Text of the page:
I do not know why this has not become a priority of the Liberal government. We get up here day after day and say there is a crisis. We have Liberals day after day saying there is a crisis. My God, if there is a crisis, let us do something about it. Let us restore some democracy to this institution. Let us separate parliament from the executive. Let us have parliament say to the executive, the Government of Canada and to the cabinet, that this is a crisis, that as a crisis it is a priority and if it is a priority then money should be spent in making sure we solve the problems, not just for the farmers but for the people of Canada. That is what has to be done.
Instead we have an institution that has become more of a debating society where people get up and pontificate and make speeches. Some of them are good, like the member for Brandon—Souris who made an excellent speech. We come up and make these speeches time and time again. No wonder people are getting cynical of this institution. No wonder only 60% of the people voted in the last election. In spite of all the good words, the good intentions, all the speeches, the research and the money spent to run this place, it is falling on deaf ears when it comes to the Minister of Finance, the Prime Minister, the mandarins in the Privy Council Office and in the Department of Finance.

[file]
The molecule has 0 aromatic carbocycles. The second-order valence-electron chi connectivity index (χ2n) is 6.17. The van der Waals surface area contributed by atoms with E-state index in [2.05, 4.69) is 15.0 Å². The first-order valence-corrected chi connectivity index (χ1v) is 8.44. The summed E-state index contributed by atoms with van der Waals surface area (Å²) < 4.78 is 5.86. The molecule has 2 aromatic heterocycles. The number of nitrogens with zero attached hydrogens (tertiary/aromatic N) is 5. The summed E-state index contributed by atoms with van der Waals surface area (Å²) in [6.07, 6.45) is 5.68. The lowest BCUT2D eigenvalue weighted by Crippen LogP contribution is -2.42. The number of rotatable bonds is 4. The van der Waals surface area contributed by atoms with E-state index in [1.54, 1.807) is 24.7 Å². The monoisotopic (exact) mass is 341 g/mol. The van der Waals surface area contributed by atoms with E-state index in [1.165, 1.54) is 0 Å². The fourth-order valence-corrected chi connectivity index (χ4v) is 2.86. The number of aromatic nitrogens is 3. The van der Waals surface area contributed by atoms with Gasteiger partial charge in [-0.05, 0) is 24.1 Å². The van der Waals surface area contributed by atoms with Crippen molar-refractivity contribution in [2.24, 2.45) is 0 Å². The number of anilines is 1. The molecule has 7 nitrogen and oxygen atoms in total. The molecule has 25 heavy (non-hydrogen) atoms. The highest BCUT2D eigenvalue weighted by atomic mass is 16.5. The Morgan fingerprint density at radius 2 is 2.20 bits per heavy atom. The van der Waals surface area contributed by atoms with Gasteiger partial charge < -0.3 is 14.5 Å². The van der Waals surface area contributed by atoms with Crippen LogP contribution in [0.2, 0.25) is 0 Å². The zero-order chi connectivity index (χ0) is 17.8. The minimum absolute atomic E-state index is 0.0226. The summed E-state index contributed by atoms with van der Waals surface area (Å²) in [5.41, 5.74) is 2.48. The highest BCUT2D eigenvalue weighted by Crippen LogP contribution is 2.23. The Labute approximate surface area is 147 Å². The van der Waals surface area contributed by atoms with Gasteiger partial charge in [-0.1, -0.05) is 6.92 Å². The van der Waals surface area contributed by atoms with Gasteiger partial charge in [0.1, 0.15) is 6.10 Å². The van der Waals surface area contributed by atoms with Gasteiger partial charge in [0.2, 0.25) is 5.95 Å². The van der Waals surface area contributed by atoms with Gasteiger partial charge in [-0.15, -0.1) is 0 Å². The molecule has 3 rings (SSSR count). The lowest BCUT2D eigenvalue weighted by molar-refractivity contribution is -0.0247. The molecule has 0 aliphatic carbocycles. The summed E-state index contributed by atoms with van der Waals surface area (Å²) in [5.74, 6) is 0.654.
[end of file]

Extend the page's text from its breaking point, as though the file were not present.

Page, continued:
It is about time the House passed a motion insisting that the will of parliament is to make sure we have an immediate short term program for the farmers and a long term program based on the cost of production to keep our farmers on the land.
My time has expired and there is going to be an absolutely eloquent speech coming from my friend from Nova Scotia.